Monday, December 14, 2009

Death at a Funeral

I have walked out of exactly 2 movies in my life. I am a picky movie watcher and spent a lot of time watching movies for free when I worked for Landmark. The first was Julien Donkeyboy. I don't remember why I walked out, just that I did. The second was Death at a Funeral. I remember why I walked out of that film, oh boy, do I remember.

It was somewhere around when a tallish guy got in a physical altercation with a dwarf that was supposed to have been his dead father's lover. It was attempting to create an awkward situation that was so awkward, it was funny. It didn't succeed, it just felt really, really contrived and pandering to some sort of sophomoric frat boy humour community that clearly would never have come to see this film in the first place (Mr. Darcy is in it? It's playing at that obscure theatre where my mother dragged me to see The Piano? Come on guys, let's go!). Up until the gay dwarf fight, I hadn't noticed any attempts at jokes in the movie and neither had anyone else in the audience. I really kept thinking that we were watching the first 10 or 20 minutes of the film, waiting for it to warm up before the hilarity would start, until I looked at my phone and realised the movie was already half over and it was probably time to leave.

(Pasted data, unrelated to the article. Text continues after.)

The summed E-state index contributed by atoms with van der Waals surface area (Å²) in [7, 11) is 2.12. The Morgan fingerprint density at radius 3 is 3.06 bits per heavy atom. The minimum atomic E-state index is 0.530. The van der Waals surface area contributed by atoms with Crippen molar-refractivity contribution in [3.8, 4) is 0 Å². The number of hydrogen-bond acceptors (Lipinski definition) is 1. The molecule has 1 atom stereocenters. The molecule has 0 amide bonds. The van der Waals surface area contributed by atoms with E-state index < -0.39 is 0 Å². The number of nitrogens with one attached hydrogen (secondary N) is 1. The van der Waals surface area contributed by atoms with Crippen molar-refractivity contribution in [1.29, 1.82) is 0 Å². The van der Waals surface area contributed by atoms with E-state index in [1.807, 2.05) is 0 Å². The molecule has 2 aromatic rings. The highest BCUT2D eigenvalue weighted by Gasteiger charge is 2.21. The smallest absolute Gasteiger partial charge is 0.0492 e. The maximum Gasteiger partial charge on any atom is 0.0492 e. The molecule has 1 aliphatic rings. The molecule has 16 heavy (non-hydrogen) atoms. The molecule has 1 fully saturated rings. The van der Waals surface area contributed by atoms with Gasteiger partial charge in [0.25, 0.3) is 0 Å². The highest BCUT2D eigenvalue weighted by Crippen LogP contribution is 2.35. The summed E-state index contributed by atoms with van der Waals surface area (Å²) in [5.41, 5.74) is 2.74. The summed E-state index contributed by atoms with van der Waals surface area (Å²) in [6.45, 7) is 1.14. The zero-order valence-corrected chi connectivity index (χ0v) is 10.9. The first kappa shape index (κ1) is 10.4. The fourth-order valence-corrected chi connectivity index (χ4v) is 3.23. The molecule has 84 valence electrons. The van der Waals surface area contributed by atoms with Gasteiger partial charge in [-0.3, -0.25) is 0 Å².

It's odd that Ewen Bremner was in both of those films, because I sort of like him. I also count Dirty, Rotten, Scoundrels as one of my all time favourites, which was supposedly made by the same people as the above described waste of time and celluloid. Anyway. They've decided, in all seriousness, to remake it.

I can only assume that the new version, which they're strangely calling the "American" version, despite the first one being made mostly by Americans, is to try and rectify the mistakes of the past with a new cast (Chris Rock) and new setting ("Urban America" as opposed to "Upper Class England") Unfortunately, the cast and setting was not the problem in the last version.

I did see a movie that I loved the other day, called Mary and Max. Narrated by Barry Humphries and voiced by Philip Seymour Hoffman and Toni Collette. Here is the preview:


Shawn said...

i saw Death at a Funeral a while back, and thought it was completely absurd. kinda like watching any ben stiller movie, but without the comedy.

Incident Alice said...

Did you catch the Bollywood version, Daddy Cool?